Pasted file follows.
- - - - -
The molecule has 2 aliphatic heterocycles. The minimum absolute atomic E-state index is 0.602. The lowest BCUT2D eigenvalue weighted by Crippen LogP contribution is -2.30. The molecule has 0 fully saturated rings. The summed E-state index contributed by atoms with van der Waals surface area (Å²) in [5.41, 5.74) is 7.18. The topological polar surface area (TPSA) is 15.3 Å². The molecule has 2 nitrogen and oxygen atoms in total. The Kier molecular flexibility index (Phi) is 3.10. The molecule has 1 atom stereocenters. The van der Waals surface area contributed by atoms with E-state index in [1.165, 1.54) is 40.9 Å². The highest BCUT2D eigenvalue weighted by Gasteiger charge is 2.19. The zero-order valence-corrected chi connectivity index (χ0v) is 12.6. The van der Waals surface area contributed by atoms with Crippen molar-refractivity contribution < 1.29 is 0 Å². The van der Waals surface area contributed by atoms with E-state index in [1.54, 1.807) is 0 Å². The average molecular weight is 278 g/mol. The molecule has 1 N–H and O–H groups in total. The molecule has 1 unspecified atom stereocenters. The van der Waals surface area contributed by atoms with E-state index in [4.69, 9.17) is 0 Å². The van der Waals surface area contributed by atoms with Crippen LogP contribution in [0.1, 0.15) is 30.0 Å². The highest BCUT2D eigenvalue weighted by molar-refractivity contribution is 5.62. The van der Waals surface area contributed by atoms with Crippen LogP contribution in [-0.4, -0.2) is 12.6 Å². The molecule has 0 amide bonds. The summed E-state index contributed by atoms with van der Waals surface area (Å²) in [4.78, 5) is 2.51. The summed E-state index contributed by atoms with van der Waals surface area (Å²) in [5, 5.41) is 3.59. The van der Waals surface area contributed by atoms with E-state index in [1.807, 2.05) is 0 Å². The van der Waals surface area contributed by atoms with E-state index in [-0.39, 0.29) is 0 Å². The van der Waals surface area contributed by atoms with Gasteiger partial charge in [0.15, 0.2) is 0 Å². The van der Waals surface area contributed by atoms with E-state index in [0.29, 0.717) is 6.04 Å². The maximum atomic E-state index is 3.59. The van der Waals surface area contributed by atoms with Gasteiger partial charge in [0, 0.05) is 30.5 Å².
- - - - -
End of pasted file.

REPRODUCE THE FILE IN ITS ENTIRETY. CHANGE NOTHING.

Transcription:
The molecule has 2 aliphatic heterocycles. The minimum absolute atomic E-state index is 0.602. The lowest BCUT2D eigenvalue weighted by Crippen LogP contribution is -2.30. The molecule has 0 fully saturated rings. The summed E-state index contributed by atoms with van der Waals surface area (Å²) in [5.41, 5.74) is 7.18. The topological polar surface area (TPSA) is 15.3 Å². The molecule has 2 nitrogen and oxygen atoms in total. The Kier molecular flexibility index (Phi) is 3.10. The molecule has 1 atom stereocenters. The van der Waals surface area contributed by atoms with E-state index in [1.165, 1.54) is 40.9 Å². The highest BCUT2D eigenvalue weighted by Gasteiger charge is 2.19. The zero-order valence-corrected chi connectivity index (χ0v) is 12.6. The van der Waals surface area contributed by atoms with Crippen molar-refractivity contribution < 1.29 is 0 Å². The van der Waals surface area contributed by atoms with E-state index in [1.54, 1.807) is 0 Å². The average molecular weight is 278 g/mol. The molecule has 1 N–H and O–H groups in total. The molecule has 1 unspecified atom stereocenters. The van der Waals surface area contributed by atoms with E-state index in [4.69, 9.17) is 0 Å². The van der Waals surface area contributed by atoms with Crippen LogP contribution in [0.1, 0.15) is 30.0 Å². The highest BCUT2D eigenvalue weighted by molar-refractivity contribution is 5.62. The van der Waals surface area contributed by atoms with Crippen LogP contribution in [-0.4, -0.2) is 12.6 Å². The molecule has 0 amide bonds. The summed E-state index contributed by atoms with van der Waals surface area (Å²) in [4.78, 5) is 2.51. The summed E-state index contributed by atoms with van der Waals surface area (Å²) in [5, 5.41) is 3.59. The van der Waals surface area contributed by atoms with E-state index in [1.807, 2.05) is 0 Å². The van der Waals surface area contributed by atoms with E-state index in [-0.39, 0.29) is 0 Å². The van der Waals surface area contributed by atoms with Gasteiger partial charge in [0.15, 0.2) is 0 Å². The van der Waals surface area contributed by atoms with E-state index in [0.29, 0.717) is 6.04 Å². The maximum atomic E-state index is 3.59. The van der Waals surface area contributed by atoms with Gasteiger partial charge in [0, 0.05) is 30.5 Å².